Taipei, July 16 (CNA) A group of Taiwanese agricultural experts and tea professionals are ready to put the reputation of the country's oolong teas on the line by organizing a "World Oolong Tea Contest."
The competition, slated for Dec. 25 to 28, will be open to anyone with a product made from Chin-Shin oolong tea leaves, said Lin Chih-huang, the chief executive of the Taichung-based Taiwan Outstanding Agriculturists Association, on Monday.
There are few restrictions on entry, Lin said, noting that applicants are only required to send 1 kilogram of tea produced in this year to the organizer.
"We welcome people from countries where Chin-Shin oolong (a tea plant variety) is grown to join the contest. We also hope there are many Taiwanese people who sign up for the competition, which is aimed at singling out the world's best of the best oolong tea," said Huang Ta-tsung, the association's secretary-general.
Huang said the group hopes publicity from the competition will help expand the market for oolong tea and promote Taiwan's high-quality oolong tea in international markets.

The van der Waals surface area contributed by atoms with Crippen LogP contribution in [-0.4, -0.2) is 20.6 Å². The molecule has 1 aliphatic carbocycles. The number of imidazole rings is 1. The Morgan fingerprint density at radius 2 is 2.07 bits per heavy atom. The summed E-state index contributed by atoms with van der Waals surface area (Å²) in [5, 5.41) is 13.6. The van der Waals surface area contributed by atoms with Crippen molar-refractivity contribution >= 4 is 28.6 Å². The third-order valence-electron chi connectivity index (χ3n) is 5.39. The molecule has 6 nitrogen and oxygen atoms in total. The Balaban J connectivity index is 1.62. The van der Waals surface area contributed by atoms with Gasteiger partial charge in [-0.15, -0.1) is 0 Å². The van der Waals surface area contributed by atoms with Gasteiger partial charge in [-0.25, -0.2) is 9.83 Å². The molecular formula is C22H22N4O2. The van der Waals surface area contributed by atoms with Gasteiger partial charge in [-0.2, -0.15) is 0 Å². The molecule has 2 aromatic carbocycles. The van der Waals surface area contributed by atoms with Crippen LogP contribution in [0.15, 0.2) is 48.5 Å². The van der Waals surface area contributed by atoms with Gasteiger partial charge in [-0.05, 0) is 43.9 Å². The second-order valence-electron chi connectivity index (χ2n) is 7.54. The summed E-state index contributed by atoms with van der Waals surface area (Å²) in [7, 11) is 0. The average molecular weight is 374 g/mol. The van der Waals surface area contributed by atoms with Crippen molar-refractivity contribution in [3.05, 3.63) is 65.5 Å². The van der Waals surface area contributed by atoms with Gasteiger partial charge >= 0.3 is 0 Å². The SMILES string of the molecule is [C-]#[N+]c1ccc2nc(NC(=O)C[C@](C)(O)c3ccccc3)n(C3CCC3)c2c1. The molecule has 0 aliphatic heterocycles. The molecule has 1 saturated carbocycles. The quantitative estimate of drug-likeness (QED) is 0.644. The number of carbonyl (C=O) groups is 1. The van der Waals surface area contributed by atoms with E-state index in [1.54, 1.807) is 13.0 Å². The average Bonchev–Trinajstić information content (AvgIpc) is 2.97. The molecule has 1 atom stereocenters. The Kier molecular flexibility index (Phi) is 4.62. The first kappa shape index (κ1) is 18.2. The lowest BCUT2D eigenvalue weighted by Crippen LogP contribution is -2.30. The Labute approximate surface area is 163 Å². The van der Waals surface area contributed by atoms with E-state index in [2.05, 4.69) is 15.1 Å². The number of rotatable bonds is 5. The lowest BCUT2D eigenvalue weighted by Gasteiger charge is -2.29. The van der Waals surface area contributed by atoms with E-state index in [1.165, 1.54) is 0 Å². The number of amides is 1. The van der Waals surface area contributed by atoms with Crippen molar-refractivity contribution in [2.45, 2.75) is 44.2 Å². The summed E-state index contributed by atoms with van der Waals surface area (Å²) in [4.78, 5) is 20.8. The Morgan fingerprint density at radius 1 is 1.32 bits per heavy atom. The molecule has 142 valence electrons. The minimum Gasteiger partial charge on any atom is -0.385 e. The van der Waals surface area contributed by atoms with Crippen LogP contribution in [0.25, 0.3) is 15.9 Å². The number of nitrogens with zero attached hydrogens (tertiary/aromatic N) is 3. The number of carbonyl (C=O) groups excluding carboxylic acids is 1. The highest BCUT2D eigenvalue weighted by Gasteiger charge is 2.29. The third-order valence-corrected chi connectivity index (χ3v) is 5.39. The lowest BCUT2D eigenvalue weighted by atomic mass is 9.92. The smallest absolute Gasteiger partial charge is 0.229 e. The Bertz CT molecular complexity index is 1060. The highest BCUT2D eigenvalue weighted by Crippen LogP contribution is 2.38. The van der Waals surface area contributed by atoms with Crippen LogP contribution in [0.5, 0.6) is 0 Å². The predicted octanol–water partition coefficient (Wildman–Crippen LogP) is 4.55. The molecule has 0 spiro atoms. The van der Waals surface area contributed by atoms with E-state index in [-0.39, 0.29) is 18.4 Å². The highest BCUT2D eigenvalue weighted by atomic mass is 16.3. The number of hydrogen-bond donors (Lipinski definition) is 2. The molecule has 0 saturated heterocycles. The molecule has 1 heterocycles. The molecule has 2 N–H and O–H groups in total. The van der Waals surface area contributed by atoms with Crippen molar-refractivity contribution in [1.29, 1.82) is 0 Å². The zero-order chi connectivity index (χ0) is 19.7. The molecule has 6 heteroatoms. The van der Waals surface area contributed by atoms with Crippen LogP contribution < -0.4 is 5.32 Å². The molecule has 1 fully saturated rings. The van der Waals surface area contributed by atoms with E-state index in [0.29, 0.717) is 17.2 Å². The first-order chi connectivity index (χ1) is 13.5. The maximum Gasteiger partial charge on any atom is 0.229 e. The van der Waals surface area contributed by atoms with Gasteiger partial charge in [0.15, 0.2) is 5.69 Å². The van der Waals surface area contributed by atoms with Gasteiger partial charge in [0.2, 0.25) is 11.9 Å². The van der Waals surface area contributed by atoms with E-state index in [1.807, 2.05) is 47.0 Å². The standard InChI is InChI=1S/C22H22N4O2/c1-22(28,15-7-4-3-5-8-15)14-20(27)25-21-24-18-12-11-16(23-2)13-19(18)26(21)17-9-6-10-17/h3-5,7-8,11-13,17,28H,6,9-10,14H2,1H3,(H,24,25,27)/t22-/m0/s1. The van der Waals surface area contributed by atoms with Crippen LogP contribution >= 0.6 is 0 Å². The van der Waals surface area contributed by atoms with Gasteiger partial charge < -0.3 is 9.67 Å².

According to Liao Lung-sheng, chairman of the agriculturists association, Taiwan has produced around 20,000 metric tons of tea in the past few years, including about 16,000 tons of the oolong variety.
But Taiwanese tea farmers are coming under growing pressure from competitors in neighboring countries, such as China and Vietnam, Liao said.
In 2010, Taiwan imported more than 30,000 tons of tea, over 80 percent of which came from China and Vietnam.
"Taiwan needs to make more of an effort to promote its world-renowned oolong tea," he said.
"The enthusiasm of Taiwan's tea farmers for developing planting and tea-making techniques is the key that makes Taiwanese tea one of the world's best."
Liao described Chin-Shin oolong, the variety used to produce most of the world's premium oolong tea, as a delicate tea plant species that grows best in high-altitude mountainous areas covered by moist fog -- conditions that are found in Taiwan.
Registration for the world oolong tea contest will last until Nov. 30.
(By Sophia Chen and Elizabeth Hsu)